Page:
“The Japanese were like 100 years behind us. They were poor people. But if you go over there now, you wouldn’t think that. It was a disaster, but they paid a big price for the bombs hitting them, didn’t they? If they hadn’t pulled that sneak attack, we never would have dropped the atomic bomb.”
After John returned home from service, he worked as an insurance salesman. “On my insurance route,” he said, “I had a man who, with another Marine, put the flag up at Normandy. He said there were so many soldiers killed that the beach was covered with bodies. He said you could step from one body to another and never step on sand. That’s how many dead soldiers were there. That was terrible.”
John’s nephew, the son of his sister Leola Satterfield, was killed in Hurtgen Forest in France during World War II. “He was two years older than me,” he said. “He was 19 years old when he got killed.”
“It was the only son she had,” said Rema.
“We made five blunders in that war,” said John. “And Hurtgen Forest was one of the blunders. One General wanted to go circle them and cut them off and save lives. One of them said, ‘No, we’re going through there and wipe them out.’ Well, the Japanese were dug in. We lost several thousand right there.”
John was surprised one day while he was in Japan when his brother Harold, who was four years older, walked through the door of John’s Army barracks. “I was sitting in the barracks one day, and he just walked in the door,” he said. “He was in the Philippines the last I knew. I don’t know exactly how he found out that I was there, but he found me, and he came walking in the door.”
“He probably got a letter from home,” said Rema. “Your Mama probably wrote him.”
John recalled one Christmas time while he was serving in Japan and pulling guard duty at night. “We had a pile of lumber,” he said. “We were building a barrack. The Sergeant told me, ‘Somebody’s stealing that lumber.’ I had the night shift, the midnight shift. I was walking by myself, but I had a rifle loaded. About midnight, I was walking, and I heard a racket at the lumber pile, so I went down to the lumber pile. A really old Japanese woman had gotten a board out of the lumber pile, and she was dragging it down the street. I followed her at a distance to see where she was going. Where we had bombed their building, it was gone, but they had dug down in there and made a room, and she was going down in there with that board. They had a little fire in there, and there were children down in there. And that’s where they were living, down in that. So, I just let them take it. I didn’t say anything to them. She probably came back and got some more, I guess, but I hated to say anything to them. There were a lot of poor Japanese people, you wouldn’t believe.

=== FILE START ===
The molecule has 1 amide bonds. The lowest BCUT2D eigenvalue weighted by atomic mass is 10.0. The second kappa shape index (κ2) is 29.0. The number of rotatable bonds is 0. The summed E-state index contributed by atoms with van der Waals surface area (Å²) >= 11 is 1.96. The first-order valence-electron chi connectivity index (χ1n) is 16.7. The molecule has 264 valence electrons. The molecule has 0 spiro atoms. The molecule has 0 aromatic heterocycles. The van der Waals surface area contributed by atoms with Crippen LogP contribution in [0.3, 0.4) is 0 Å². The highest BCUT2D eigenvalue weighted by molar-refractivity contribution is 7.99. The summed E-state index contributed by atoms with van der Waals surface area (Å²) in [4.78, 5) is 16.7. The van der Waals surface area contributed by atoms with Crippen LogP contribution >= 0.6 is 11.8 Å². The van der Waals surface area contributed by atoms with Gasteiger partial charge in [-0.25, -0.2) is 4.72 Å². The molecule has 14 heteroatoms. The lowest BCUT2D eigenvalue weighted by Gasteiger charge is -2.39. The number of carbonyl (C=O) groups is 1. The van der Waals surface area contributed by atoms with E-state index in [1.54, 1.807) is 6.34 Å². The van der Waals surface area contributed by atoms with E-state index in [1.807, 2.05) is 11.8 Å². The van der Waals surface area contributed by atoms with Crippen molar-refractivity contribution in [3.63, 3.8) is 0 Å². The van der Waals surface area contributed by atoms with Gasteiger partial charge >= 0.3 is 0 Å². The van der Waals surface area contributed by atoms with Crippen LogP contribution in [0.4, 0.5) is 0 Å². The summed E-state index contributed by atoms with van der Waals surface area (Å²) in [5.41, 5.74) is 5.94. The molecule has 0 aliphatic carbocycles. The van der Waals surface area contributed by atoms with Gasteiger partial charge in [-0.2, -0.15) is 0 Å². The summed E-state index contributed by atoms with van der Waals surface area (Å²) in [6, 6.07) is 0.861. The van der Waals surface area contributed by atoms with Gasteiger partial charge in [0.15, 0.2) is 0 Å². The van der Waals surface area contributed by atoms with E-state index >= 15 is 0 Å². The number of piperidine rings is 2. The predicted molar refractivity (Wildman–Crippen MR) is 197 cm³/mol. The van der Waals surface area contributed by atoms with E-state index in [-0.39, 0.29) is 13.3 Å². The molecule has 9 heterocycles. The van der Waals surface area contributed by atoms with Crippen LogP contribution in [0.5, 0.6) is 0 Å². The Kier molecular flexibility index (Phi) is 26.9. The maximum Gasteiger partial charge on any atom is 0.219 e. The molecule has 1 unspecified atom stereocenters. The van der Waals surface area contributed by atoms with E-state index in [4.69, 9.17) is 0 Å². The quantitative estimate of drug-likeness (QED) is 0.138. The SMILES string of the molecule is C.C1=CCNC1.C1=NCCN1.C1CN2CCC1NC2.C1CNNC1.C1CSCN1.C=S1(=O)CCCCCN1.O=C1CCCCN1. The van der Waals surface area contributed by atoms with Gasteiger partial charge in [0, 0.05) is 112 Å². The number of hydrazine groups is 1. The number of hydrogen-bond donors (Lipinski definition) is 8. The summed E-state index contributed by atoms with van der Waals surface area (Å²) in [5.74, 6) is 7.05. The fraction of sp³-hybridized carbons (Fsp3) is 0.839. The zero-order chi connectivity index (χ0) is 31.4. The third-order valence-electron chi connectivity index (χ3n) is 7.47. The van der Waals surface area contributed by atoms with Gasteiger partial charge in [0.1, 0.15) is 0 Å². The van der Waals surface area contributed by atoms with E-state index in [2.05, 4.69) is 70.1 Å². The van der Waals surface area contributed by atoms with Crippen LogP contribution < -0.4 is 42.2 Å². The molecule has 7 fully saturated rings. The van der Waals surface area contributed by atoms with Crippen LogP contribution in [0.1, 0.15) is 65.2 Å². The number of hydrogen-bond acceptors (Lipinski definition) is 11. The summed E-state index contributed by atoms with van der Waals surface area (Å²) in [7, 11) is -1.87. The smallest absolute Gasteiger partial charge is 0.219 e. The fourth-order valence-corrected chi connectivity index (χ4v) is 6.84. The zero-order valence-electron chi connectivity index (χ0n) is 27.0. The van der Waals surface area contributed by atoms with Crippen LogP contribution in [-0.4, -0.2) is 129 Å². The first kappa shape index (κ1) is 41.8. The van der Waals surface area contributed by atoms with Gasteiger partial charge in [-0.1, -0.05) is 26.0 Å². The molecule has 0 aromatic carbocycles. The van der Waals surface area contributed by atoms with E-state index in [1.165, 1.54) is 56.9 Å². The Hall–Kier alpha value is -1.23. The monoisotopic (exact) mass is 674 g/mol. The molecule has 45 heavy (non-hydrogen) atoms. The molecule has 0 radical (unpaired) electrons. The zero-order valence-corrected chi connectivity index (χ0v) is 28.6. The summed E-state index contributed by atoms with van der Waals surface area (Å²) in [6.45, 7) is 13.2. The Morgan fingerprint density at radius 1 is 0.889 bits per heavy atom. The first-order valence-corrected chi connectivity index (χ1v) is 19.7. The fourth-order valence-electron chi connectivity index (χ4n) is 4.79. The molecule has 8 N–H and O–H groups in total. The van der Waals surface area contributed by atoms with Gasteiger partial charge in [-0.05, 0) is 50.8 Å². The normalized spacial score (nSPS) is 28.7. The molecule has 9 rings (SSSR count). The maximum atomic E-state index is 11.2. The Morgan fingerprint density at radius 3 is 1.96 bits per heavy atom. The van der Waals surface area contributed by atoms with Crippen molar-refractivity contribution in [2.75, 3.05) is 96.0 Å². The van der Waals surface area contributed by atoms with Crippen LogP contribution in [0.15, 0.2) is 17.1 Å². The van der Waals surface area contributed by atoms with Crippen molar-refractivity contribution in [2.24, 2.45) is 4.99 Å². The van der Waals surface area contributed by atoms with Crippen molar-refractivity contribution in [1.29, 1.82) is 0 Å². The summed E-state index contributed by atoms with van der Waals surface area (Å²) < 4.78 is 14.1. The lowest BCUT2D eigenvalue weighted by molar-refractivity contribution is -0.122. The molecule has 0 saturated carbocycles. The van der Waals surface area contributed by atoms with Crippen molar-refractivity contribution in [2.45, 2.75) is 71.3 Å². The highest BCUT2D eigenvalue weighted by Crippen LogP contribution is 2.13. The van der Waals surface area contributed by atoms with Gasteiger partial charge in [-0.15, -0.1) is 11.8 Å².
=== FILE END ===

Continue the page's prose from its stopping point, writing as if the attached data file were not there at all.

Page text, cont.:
“They would come to our mess hall and, where we had dumped the stuff out in the barrels, they would go down in there with their hands and get that food and eat it. And, when we would go to the USO Club on Main Street and come out the back, there would be a whole bunch of women, with little babies on their backs, begging for some food. That’s how poor they were.” John would often distribute a sack full of food to them, he said.
John said that he had many experiences from his time spent in service, “good ones and bad ones.”
One good experience was reuniting with a good friend, whom he called Sarge, with whom he served overseas. “He was a good guy,” said John. “I always liked him. We played ball together, over there in Japan.” Every Saturday night, John attended a Gospel meeting at a Protestant church on Main Street. “I’d take him to church,” John said. “One Wednesday, I think it was, he was talking with some boys. He’d go down with those boys, and they’d get drunk and come in the barracks raising cain and carrying on. They said that Japanese stuff could really make you drunk. I said, ‘Sarge, are you going with me to church on Saturday night to the Gospel meeting?’ He stood there a minute. One of the guys said, ‘No, he’s going with us to get drunk.’ Sarge said, ‘No, John asked me first, so I’m going to church with him.’ So, he went to church with me that night. I’d take Sarge to church with me, but he never would make a commitment, but it seemed like he enjoyed it.”